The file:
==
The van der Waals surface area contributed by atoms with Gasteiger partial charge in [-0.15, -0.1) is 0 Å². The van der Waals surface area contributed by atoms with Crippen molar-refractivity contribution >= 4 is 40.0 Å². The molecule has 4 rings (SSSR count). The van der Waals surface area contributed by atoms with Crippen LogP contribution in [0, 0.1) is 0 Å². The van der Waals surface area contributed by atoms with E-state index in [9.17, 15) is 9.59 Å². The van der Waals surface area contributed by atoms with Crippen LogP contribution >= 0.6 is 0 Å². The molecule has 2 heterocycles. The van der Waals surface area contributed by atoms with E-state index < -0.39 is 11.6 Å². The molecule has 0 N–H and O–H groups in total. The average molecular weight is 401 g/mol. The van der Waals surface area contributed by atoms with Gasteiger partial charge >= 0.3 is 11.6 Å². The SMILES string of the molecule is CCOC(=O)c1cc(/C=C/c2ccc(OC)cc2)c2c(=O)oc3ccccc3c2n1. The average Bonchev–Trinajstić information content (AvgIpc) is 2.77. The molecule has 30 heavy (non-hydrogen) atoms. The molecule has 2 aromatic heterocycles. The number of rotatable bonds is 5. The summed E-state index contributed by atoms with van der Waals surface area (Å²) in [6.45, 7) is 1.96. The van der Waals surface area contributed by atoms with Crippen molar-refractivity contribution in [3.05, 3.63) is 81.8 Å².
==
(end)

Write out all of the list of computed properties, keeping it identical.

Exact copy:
The van der Waals surface area contributed by atoms with Gasteiger partial charge in [-0.15, -0.1) is 0 Å². The van der Waals surface area contributed by atoms with Crippen molar-refractivity contribution >= 4 is 40.0 Å². The molecule has 4 rings (SSSR count). The van der Waals surface area contributed by atoms with Crippen LogP contribution in [0, 0.1) is 0 Å². The van der Waals surface area contributed by atoms with E-state index in [9.17, 15) is 9.59 Å². The van der Waals surface area contributed by atoms with Crippen LogP contribution >= 0.6 is 0 Å². The molecule has 2 heterocycles. The van der Waals surface area contributed by atoms with E-state index < -0.39 is 11.6 Å². The molecule has 0 N–H and O–H groups in total. The average molecular weight is 401 g/mol. The van der Waals surface area contributed by atoms with Gasteiger partial charge >= 0.3 is 11.6 Å². The SMILES string of the molecule is CCOC(=O)c1cc(/C=C/c2ccc(OC)cc2)c2c(=O)oc3ccccc3c2n1. The average Bonchev–Trinajstić information content (AvgIpc) is 2.77. The molecule has 30 heavy (non-hydrogen) atoms. The molecule has 2 aromatic heterocycles. The number of rotatable bonds is 5. The summed E-state index contributed by atoms with van der Waals surface area (Å²) in [6.45, 7) is 1.96. The van der Waals surface area contributed by atoms with Crippen molar-refractivity contribution in [3.05, 3.63) is 81.8 Å².